Instead, Apple is looking at something more important than unit share, and that's unit sales. Continued growth in unit sales is a healthy sign. Here's a chart of Apple's iPhone unit sales (in millions per quarter) since the iPhone launch in 2007.
This growth curve, with a best fit, looks like the rising part of the classic Gaussian curve. Sitting on the early, growth part of the Gaussian curve means that more growth, exponential growth, is in the offing, and that's what investors should be fundamentally interested in because it reflects the long-term health and prosperity of Apple.
Continued growth in unit sales means Apple isn't going out of business anytime soon, contrary to inattentive analysis by some.
On the other hand, competing for unit share with a degraded brand and lower prices (again, unable to meet demand -- for awhile) would mean that customers would rally behind the former underdogs who would seize opportunity for leadership, and the unit sales Gaussian would start to peak and then decline too early. That means Apple's hand would be forced with regard to the timing of its new product categories, for example, the mythical iWatch or a next generation TV system.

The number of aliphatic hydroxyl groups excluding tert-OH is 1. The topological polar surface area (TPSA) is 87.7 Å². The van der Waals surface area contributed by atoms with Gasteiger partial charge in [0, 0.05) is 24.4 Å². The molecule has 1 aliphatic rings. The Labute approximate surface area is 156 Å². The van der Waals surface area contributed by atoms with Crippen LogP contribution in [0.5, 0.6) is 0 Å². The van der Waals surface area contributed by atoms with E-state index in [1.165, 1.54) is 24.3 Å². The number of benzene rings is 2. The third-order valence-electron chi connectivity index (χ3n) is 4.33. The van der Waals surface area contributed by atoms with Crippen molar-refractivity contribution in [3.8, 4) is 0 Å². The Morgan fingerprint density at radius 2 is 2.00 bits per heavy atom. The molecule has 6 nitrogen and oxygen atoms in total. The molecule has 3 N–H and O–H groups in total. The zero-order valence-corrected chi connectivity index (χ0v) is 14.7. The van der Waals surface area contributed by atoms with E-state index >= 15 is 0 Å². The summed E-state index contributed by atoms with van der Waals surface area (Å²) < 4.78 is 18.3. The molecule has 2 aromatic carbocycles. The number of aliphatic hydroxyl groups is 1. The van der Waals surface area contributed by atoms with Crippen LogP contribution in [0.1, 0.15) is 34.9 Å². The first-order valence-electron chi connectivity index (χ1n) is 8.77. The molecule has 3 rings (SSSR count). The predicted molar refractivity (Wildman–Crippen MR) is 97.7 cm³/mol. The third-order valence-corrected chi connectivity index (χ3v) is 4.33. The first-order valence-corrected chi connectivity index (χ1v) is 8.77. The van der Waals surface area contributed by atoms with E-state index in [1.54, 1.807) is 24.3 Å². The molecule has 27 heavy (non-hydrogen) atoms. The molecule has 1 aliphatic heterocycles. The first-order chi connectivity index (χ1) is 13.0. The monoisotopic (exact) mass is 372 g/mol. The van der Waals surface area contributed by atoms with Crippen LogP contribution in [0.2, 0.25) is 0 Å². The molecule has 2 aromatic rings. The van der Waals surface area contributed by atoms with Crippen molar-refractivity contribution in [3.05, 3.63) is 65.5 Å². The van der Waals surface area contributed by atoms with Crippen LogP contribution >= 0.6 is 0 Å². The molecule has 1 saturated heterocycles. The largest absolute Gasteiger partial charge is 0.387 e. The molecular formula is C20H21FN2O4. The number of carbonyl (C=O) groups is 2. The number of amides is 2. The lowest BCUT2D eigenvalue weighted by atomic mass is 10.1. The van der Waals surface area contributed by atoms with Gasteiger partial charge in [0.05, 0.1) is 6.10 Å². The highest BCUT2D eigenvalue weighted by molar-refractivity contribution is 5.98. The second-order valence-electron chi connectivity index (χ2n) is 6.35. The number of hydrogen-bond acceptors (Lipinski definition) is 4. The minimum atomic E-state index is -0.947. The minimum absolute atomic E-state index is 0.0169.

The rising part of the Gaussian for unit sales of an existing product is the right time to be developing a future product.
The reason is that new Apple product categories disrupt current products, and it takes time to develop a quality product, in line with Apple's vision, with new technology that fits into Apple's current infrastructure and has a deep understanding of real human needs.
Lots of companies can make good enough smartphones these days. But there is only one iPhone. To gain overall unit share against all those companies means reducing the product quality so severely that Apple would no longer be such a desirable brand. The iPhone unit sales would peak early, then decline, reducing available R&D funds and forcing Apple to introduce a new product category prematurely, before it's fully baked. That, in turn, would lead to a further damage to Apple's brand and a downward spiral of the company.
Timing is everything.
But some investors would rather ride the Apple stock for all its worth, cash in, watch Apple fail, then move on to the next growth opportunity. CEO Tim Cook, being a good steward, isn't interested in that scenario.
At the time of publication the author had a position in AAPL.
This article represents the opinion of a contributor and not necessarily that of TheStreet or its editorial staff.